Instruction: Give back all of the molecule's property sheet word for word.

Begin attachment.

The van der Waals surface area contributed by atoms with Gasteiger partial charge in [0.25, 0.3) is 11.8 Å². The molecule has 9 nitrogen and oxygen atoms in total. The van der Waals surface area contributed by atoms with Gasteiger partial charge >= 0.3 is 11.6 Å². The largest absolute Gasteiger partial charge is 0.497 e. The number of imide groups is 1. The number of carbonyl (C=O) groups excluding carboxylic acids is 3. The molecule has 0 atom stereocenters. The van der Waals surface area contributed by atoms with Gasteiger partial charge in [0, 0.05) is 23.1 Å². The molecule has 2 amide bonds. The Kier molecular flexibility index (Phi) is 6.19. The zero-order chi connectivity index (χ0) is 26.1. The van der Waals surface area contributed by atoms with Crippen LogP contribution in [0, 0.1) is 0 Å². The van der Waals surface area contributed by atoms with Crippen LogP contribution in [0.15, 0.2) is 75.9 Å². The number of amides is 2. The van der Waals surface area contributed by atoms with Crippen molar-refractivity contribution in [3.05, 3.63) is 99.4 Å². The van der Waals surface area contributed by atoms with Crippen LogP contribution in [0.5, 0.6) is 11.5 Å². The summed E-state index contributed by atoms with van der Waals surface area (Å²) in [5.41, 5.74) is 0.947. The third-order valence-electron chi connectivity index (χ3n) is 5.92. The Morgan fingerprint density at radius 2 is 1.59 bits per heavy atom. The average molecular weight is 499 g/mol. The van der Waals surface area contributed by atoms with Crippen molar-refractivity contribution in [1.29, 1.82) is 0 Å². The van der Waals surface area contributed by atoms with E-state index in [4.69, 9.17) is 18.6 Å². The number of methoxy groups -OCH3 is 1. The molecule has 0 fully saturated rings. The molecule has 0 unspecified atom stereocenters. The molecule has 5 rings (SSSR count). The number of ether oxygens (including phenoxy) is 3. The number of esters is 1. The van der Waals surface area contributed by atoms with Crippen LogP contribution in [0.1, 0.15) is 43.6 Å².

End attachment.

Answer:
The van der Waals surface area contributed by atoms with Gasteiger partial charge in [0.25, 0.3) is 11.8 Å². The molecule has 9 nitrogen and oxygen atoms in total. The van der Waals surface area contributed by atoms with Gasteiger partial charge >= 0.3 is 11.6 Å². The largest absolute Gasteiger partial charge is 0.497 e. The number of imide groups is 1. The number of carbonyl (C=O) groups excluding carboxylic acids is 3. The molecule has 0 atom stereocenters. The van der Waals surface area contributed by atoms with Gasteiger partial charge in [0, 0.05) is 23.1 Å². The molecule has 2 amide bonds. The Kier molecular flexibility index (Phi) is 6.19. The zero-order chi connectivity index (χ0) is 26.1. The van der Waals surface area contributed by atoms with Crippen LogP contribution in [0, 0.1) is 0 Å². The van der Waals surface area contributed by atoms with Crippen LogP contribution in [0.15, 0.2) is 75.9 Å². The number of amides is 2. The van der Waals surface area contributed by atoms with Crippen molar-refractivity contribution in [3.05, 3.63) is 99.4 Å². The van der Waals surface area contributed by atoms with Crippen LogP contribution in [0.5, 0.6) is 11.5 Å². The summed E-state index contributed by atoms with van der Waals surface area (Å²) in [5.41, 5.74) is 0.947. The third-order valence-electron chi connectivity index (χ3n) is 5.92. The Morgan fingerprint density at radius 2 is 1.59 bits per heavy atom. The average molecular weight is 499 g/mol. The van der Waals surface area contributed by atoms with Crippen molar-refractivity contribution in [1.29, 1.82) is 0 Å². The van der Waals surface area contributed by atoms with E-state index in [4.69, 9.17) is 18.6 Å². The number of methoxy groups -OCH3 is 1. The molecule has 0 fully saturated rings. The molecule has 0 unspecified atom stereocenters. The molecule has 5 rings (SSSR count). The number of ether oxygens (including phenoxy) is 3. The number of esters is 1. The van der Waals surface area contributed by atoms with Crippen LogP contribution in [0.1, 0.15) is 43.6 Å².